The results, for a simulation without background, is illustrated in Fig. 93. In this particular case, where up to 80 positrons impact the ECAL per event, the number of positrons is determined with an uncertainty of 0.7, only slightly dependent on the number of impacting particles.

Fig. 93
figure 96

The resolution of the number of positrons measurement (left), the spread of the number of reconstructed positrons as a function of the number of incident positrons (middle), and the comparison between the reconstructed and generated energy spectrum of the positrons (right). In the latter case, the ratio of the two spectra as a function of energy is shown in the lower panel

As shown in Fig. 93 (right), also an excellent agreement with the generated spectrum is found. Since the energy resolution is not significantly affected by background (see Sect. 6.6), the performance should be largely retained also in the presence of background, after correcting for it.

Measurement of electrons in photon-laser collisions

In the \(\gamma \)-laser mode, the detector is designed such that both the positrons and electrons from the pair production process can be measured. For low rates \(N_\text {pos}< 1\) they can be matched uniquely, and the sum of the two energies can be determined. Figure 94 shows the ratio of the energy sum to that of the incoming photons. It is seen that they are very well correlated, enabling a measurement of the cross section versus the photon energy. Since the momenta of the electrons and positrons can be determined with a precision of 1% the photon energy is also determined with that precision. An example spectrum is shown in Fig. 94.

Fig. 94
figure 97

Left: ratio of the measured energy sum of the electron and positron and the energy of the incoming photon. Right: example for a reconstructed photon energy spectrum for phase-1 for \(\xi =5.6\). The uncertainties represent the statistical errors expected for 1000 BXs with a background of 0.01 tracks/BX

Search for scalar and pseudo-scalar particles decaying to photons

In Sect. 2.6 it is discussed that scalar or pseudo-scalar particles (called ALPs thereafter) could be produced via the Primakoff effect when the large flux of Compton photons interacts in the beam dump. A full simulation of this process and detector set-up is underway but here a basic estimate of the sensitivity is presented.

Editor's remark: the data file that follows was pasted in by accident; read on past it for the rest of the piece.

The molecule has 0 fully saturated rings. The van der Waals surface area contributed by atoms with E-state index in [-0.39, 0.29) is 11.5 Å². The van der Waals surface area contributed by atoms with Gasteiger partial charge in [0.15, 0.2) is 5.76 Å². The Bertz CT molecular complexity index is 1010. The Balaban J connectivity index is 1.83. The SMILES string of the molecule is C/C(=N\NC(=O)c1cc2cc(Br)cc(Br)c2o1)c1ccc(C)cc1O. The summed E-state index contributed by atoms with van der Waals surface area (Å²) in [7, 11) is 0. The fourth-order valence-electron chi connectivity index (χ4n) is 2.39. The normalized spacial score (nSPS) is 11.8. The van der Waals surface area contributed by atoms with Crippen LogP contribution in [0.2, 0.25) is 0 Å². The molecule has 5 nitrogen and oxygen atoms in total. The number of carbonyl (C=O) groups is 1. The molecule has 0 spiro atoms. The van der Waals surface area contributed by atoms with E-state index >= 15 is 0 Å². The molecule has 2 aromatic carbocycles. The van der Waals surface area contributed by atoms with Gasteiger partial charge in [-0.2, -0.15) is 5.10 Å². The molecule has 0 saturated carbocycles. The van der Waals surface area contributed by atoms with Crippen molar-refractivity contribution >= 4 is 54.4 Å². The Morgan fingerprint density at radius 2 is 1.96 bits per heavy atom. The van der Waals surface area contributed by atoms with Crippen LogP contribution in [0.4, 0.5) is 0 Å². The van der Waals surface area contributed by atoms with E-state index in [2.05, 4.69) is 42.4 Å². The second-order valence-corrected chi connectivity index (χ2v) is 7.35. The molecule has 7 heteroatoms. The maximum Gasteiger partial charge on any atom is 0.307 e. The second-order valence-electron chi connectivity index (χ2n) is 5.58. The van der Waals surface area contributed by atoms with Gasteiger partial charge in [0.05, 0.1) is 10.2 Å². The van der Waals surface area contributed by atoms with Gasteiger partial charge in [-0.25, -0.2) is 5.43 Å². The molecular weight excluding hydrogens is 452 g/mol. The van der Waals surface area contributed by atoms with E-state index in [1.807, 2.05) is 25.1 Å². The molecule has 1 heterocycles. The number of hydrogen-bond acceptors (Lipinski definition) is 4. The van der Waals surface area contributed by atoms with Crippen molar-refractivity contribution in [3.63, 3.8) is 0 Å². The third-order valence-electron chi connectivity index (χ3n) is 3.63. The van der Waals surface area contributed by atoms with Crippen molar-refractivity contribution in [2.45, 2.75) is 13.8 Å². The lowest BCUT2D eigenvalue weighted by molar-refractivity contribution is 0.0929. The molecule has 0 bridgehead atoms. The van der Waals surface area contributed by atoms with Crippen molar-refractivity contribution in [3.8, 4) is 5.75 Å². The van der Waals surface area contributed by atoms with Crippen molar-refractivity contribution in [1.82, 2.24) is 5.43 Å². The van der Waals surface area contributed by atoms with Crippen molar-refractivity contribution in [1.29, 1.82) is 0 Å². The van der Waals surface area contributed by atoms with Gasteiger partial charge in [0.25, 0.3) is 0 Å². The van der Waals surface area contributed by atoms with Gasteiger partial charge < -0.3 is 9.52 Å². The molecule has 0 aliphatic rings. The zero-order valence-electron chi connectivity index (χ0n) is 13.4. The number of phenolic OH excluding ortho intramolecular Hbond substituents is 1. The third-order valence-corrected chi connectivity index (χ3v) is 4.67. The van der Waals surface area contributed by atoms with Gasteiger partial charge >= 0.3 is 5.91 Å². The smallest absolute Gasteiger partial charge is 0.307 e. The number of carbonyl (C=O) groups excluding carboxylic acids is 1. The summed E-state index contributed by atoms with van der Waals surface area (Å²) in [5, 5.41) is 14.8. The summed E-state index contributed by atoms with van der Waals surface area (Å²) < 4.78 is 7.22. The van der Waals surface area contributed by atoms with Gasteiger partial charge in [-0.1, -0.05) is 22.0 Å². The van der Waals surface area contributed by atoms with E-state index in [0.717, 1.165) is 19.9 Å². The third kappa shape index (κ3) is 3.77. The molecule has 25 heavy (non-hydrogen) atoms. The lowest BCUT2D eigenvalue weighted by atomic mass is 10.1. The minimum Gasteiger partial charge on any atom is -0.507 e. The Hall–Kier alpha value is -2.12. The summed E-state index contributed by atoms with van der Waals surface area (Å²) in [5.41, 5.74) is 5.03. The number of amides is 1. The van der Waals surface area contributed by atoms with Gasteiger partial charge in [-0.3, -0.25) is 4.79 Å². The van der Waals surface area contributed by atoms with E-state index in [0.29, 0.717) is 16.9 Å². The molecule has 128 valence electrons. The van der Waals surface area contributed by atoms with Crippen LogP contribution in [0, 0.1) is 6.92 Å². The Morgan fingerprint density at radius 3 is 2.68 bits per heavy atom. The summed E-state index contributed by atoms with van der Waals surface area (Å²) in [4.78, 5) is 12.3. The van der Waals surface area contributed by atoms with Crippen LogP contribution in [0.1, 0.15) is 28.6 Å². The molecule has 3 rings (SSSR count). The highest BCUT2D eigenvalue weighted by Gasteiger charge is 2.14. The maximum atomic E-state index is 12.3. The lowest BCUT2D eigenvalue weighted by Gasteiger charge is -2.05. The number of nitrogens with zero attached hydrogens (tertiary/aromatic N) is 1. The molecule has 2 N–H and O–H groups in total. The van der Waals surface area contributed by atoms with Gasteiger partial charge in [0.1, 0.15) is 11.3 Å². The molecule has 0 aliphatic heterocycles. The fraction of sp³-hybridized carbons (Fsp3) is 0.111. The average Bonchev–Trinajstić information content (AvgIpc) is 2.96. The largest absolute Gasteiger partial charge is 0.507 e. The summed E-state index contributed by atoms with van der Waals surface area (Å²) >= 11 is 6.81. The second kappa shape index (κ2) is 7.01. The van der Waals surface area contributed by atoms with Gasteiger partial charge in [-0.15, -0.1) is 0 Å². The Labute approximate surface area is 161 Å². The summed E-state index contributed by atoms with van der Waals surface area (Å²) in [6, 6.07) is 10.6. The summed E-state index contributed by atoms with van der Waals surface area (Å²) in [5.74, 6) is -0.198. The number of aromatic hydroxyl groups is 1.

For this estimate a beam dump of \(L_S=0.5\,\)m with a lead core is used, and a detector at a distance of 3 m behind the end of that dump for detecting photons. The number of electrons per bunch is \(N_e=1.5\times 10^9\), and for the study it is assumed that one year of data taking corresponds to \(10^7\) live seconds and thus \(10^7\) laser pulses.

The differential Compton flux, \(\mathrm{d}N_{\gamma _{\mathrm{C}}}/\mathrm{d}E_{\gamma _{\mathrm{C}}}\), includes both Compton photons from the LUXE IP, resulting from electron-laser interactions, as well as photons from EM showering processes inside the dump, which are simulated with Geant4 version 10.06.p01 [204, 205, 244]. The Compton photon flux is determined using the MC simulation with IPstrong and PTARMIGAN (see Sect. 5.1). The flux will ultimately be measured in LUXE in-situ using the GRS discussed in Sect. 6.7.

The angle, in which 95% of the Compton photons fall, determines the minimum target cross section. It is at present envisaged that the dump is at a distance of \(\sim 13\) m from the IP (see Table 7); at that distance the Compton photons will fall into a circle of radius \(\lesssim 5\) cm.